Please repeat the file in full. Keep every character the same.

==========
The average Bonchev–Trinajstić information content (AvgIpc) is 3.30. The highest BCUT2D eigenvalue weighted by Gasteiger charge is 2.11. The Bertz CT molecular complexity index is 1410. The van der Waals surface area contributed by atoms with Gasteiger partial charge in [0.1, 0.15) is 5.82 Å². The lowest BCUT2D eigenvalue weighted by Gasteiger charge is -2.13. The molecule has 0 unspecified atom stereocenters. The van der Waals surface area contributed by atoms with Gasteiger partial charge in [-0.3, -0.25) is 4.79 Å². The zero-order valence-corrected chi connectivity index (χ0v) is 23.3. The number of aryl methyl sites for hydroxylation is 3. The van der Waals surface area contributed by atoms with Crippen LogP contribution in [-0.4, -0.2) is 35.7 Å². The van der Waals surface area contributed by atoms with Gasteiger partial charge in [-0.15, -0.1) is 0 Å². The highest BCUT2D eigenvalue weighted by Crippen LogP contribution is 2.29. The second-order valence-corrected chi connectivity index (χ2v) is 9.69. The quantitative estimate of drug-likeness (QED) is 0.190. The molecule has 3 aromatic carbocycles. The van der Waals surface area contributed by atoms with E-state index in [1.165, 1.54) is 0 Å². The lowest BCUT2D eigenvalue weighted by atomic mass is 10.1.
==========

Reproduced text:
The average Bonchev–Trinajstić information content (AvgIpc) is 3.30. The highest BCUT2D eigenvalue weighted by Gasteiger charge is 2.11. The Bertz CT molecular complexity index is 1410. The van der Waals surface area contributed by atoms with Gasteiger partial charge in [0.1, 0.15) is 5.82 Å². The lowest BCUT2D eigenvalue weighted by Gasteiger charge is -2.13. The molecule has 0 unspecified atom stereocenters. The van der Waals surface area contributed by atoms with Gasteiger partial charge in [-0.3, -0.25) is 4.79 Å². The zero-order valence-corrected chi connectivity index (χ0v) is 23.3. The number of aryl methyl sites for hydroxylation is 3. The van der Waals surface area contributed by atoms with Crippen LogP contribution in [-0.4, -0.2) is 35.7 Å². The van der Waals surface area contributed by atoms with Gasteiger partial charge in [-0.15, -0.1) is 0 Å². The highest BCUT2D eigenvalue weighted by Crippen LogP contribution is 2.29. The second-order valence-corrected chi connectivity index (χ2v) is 9.69. The quantitative estimate of drug-likeness (QED) is 0.190. The molecule has 3 aromatic carbocycles. The van der Waals surface area contributed by atoms with E-state index in [1.165, 1.54) is 0 Å². The lowest BCUT2D eigenvalue weighted by atomic mass is 10.1.